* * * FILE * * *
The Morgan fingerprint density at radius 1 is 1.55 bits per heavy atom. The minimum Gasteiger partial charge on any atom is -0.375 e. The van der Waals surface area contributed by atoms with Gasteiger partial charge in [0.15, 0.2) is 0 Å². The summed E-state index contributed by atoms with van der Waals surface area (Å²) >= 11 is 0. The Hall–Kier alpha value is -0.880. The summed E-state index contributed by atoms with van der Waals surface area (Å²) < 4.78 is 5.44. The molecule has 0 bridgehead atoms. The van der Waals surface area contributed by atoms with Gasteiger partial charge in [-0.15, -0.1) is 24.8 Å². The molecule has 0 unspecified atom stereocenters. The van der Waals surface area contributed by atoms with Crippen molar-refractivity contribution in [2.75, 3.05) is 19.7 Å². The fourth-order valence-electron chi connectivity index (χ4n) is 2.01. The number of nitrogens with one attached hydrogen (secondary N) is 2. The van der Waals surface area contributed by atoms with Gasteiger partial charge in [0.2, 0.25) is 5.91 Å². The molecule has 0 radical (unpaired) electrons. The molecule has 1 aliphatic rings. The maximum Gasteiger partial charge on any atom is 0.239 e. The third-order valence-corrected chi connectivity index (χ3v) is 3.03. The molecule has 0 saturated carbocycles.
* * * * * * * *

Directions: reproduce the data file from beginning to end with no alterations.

The Morgan fingerprint density at radius 1 is 1.55 bits per heavy atom. The minimum Gasteiger partial charge on any atom is -0.375 e. The van der Waals surface area contributed by atoms with Gasteiger partial charge in [0.15, 0.2) is 0 Å². The summed E-state index contributed by atoms with van der Waals surface area (Å²) >= 11 is 0. The Hall–Kier alpha value is -0.880. The summed E-state index contributed by atoms with van der Waals surface area (Å²) < 4.78 is 5.44. The molecule has 0 bridgehead atoms. The van der Waals surface area contributed by atoms with Gasteiger partial charge in [-0.15, -0.1) is 24.8 Å². The molecule has 0 unspecified atom stereocenters. The van der Waals surface area contributed by atoms with Crippen molar-refractivity contribution in [2.75, 3.05) is 19.7 Å². The fourth-order valence-electron chi connectivity index (χ4n) is 2.01. The number of nitrogens with one attached hydrogen (secondary N) is 2. The van der Waals surface area contributed by atoms with Gasteiger partial charge in [0.2, 0.25) is 5.91 Å². The molecule has 0 radical (unpaired) electrons. The molecule has 1 aliphatic rings. The maximum Gasteiger partial charge on any atom is 0.239 e. The third-order valence-corrected chi connectivity index (χ3v) is 3.03. The molecule has 0 saturated carbocycles.